Ask about his offensive output, and he credits his teammates' passes.

Ask about his increased role, and it goes back to his coach's play designs.

Ask about his career-high 24 points two days earlier, and it's only because the defense was locked in on one of his teammates.

Andrew Chrabascz isn't biting. Talk about himself? Talk about his 45-point outburst over the past three games? Talk about breathing life into an offense desperate for any contributions?

No thanks, says Chrabascz. Butler's freshman forward doesn't feel the need while his team slogs through its worst conference season in two decades.

"It's bittersweet," Chrabascz said of his recent scoring spurt. "Because we're still not closing our games."

Chrabascz, a 6-7, 225-pound college rookie from Portsmouth, R.I., has been a bright spot since he was thrown into the starting lineup three games ago. Even more, he's been the consistent low-post scorer the team has craved all season.

If it was a gamble by Butler coach Brandon Miller, call it a gamble that has paid off ten-fold.

But despite Chrabascz's contributions, the Bulldogs have won just once in that span. That leaves them a disappointing 2-9 in the Big East heading into Tuesday's game against rival Xavier at Hinkle Fieldhouse.

Beyond this season, which sputters forward with so many narrow defeats beginning to blend together, Chrabascz offers promise for the future. His singular, selfless style meshes seamlessly in a program that values those traits above all others. Stated simply: He plays like a Bulldog.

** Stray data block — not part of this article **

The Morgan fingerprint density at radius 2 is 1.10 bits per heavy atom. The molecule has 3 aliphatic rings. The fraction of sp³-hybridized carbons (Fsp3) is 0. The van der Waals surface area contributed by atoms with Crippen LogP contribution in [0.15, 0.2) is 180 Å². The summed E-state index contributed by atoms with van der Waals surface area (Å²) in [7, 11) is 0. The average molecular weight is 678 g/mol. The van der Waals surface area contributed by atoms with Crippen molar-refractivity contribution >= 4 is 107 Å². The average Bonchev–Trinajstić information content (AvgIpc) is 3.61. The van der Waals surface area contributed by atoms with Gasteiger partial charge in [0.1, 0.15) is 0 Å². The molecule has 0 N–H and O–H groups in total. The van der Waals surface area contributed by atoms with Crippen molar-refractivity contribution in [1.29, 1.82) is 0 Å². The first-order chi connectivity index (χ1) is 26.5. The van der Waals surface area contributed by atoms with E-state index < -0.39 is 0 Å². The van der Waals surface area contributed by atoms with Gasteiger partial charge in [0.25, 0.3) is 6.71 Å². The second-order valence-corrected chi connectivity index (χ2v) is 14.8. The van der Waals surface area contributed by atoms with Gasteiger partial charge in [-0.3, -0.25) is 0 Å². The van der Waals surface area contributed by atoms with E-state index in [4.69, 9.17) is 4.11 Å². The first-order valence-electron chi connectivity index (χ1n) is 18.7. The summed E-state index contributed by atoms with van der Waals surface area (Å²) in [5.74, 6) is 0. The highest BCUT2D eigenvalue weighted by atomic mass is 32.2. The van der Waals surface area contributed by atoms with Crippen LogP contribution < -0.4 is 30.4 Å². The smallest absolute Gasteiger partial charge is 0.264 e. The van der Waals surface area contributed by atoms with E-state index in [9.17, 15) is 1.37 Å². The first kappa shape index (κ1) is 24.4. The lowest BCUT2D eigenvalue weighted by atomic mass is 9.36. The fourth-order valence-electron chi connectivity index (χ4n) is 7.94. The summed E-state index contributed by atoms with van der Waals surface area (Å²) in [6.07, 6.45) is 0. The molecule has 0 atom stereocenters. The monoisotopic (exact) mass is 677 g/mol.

He's been tagged — prematurely, of course — as the second coming of one of the program's all-time greats. Even before Chrabascz stepped on campus, he was dubbed The Next Matt Howard. Twenty-four games into his college career, his play has done nothing to change the comparison.

Like Howard, Chrabascz's baskets are seldom a thing of beauty. Like Howard, he seems more comfortable shooting after contact than before it. And, like Howard, he prides himself in the dirty work.

"Coach Stevens always used to say, 'The game honors toughness,' and you can see that in him," Howard said via email from Germany, where he plays professionally. "I love his attitude and approach to the game. His energy, effort and physicality are something the Bulldogs need."

Chrabascz, in his modest manner, deems the comparison "the ultimate compliment." Howard's gritty game, after all, was one of the principal reasons he chose Butler. It was what former coach Brad Stevens sold him on during his recruitment.

"You can play that role for us," Stevens promised.

Howard's role lives on in Butler lore, his scraggly hair an apt symbol for a reckless style. He dove into the stands for loose balls with his team up 30. He complained when a concussion kept him off the court. He thrived on playing ugly and winning the hard way.

In the process, Howard finished third in career scoring and rebounding for Butler. He was never outworked. He was never out-toughed. He was The Butler Way.

No Bulldog has ever won more games.